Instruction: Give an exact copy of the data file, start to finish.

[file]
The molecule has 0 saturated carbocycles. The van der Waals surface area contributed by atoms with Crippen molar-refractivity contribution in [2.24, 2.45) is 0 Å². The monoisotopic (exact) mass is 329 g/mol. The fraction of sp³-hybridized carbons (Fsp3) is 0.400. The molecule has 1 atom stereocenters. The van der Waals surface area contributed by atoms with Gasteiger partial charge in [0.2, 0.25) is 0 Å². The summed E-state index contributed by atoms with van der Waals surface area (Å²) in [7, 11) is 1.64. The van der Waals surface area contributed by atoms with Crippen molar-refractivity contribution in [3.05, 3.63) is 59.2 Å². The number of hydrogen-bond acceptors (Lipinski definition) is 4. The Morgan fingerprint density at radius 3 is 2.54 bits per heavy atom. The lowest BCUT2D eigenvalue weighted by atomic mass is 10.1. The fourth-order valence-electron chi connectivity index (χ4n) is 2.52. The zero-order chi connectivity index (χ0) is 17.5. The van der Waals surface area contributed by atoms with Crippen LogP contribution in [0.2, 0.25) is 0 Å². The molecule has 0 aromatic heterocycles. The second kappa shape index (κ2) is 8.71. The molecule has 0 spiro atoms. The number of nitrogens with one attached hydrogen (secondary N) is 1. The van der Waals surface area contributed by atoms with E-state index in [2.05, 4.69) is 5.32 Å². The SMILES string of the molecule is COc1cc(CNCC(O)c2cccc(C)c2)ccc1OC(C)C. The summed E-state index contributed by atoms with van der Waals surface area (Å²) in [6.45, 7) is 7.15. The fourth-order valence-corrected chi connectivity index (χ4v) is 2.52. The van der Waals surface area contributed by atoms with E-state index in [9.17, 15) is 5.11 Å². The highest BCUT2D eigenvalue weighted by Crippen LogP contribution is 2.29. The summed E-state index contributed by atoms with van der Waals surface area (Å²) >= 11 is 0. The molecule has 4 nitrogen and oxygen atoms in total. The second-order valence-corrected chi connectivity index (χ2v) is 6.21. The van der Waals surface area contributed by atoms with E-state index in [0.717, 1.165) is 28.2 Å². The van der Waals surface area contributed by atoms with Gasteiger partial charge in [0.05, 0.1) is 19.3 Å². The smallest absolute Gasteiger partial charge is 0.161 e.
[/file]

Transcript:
The molecule has 0 saturated carbocycles. The van der Waals surface area contributed by atoms with Crippen molar-refractivity contribution in [2.24, 2.45) is 0 Å². The monoisotopic (exact) mass is 329 g/mol. The fraction of sp³-hybridized carbons (Fsp3) is 0.400. The molecule has 1 atom stereocenters. The van der Waals surface area contributed by atoms with Gasteiger partial charge in [0.2, 0.25) is 0 Å². The summed E-state index contributed by atoms with van der Waals surface area (Å²) in [7, 11) is 1.64. The van der Waals surface area contributed by atoms with Crippen molar-refractivity contribution in [3.05, 3.63) is 59.2 Å². The number of hydrogen-bond acceptors (Lipinski definition) is 4. The Morgan fingerprint density at radius 3 is 2.54 bits per heavy atom. The lowest BCUT2D eigenvalue weighted by atomic mass is 10.1. The fourth-order valence-electron chi connectivity index (χ4n) is 2.52. The zero-order chi connectivity index (χ0) is 17.5. The van der Waals surface area contributed by atoms with Crippen LogP contribution in [0.2, 0.25) is 0 Å². The molecule has 0 aromatic heterocycles. The second kappa shape index (κ2) is 8.71. The molecule has 0 spiro atoms. The number of nitrogens with one attached hydrogen (secondary N) is 1. The van der Waals surface area contributed by atoms with E-state index in [2.05, 4.69) is 5.32 Å². The SMILES string of the molecule is COc1cc(CNCC(O)c2cccc(C)c2)ccc1OC(C)C. The summed E-state index contributed by atoms with van der Waals surface area (Å²) in [6.45, 7) is 7.15. The fourth-order valence-corrected chi connectivity index (χ4v) is 2.52. The van der Waals surface area contributed by atoms with E-state index in [9.17, 15) is 5.11 Å². The highest BCUT2D eigenvalue weighted by Crippen LogP contribution is 2.29. The summed E-state index contributed by atoms with van der Waals surface area (Å²) >= 11 is 0. The molecule has 4 nitrogen and oxygen atoms in total. The second-order valence-corrected chi connectivity index (χ2v) is 6.21. The van der Waals surface area contributed by atoms with E-state index in [0.717, 1.165) is 28.2 Å². The van der Waals surface area contributed by atoms with Gasteiger partial charge in [0.05, 0.1) is 19.3 Å². The smallest absolute Gasteiger partial charge is 0.161 e.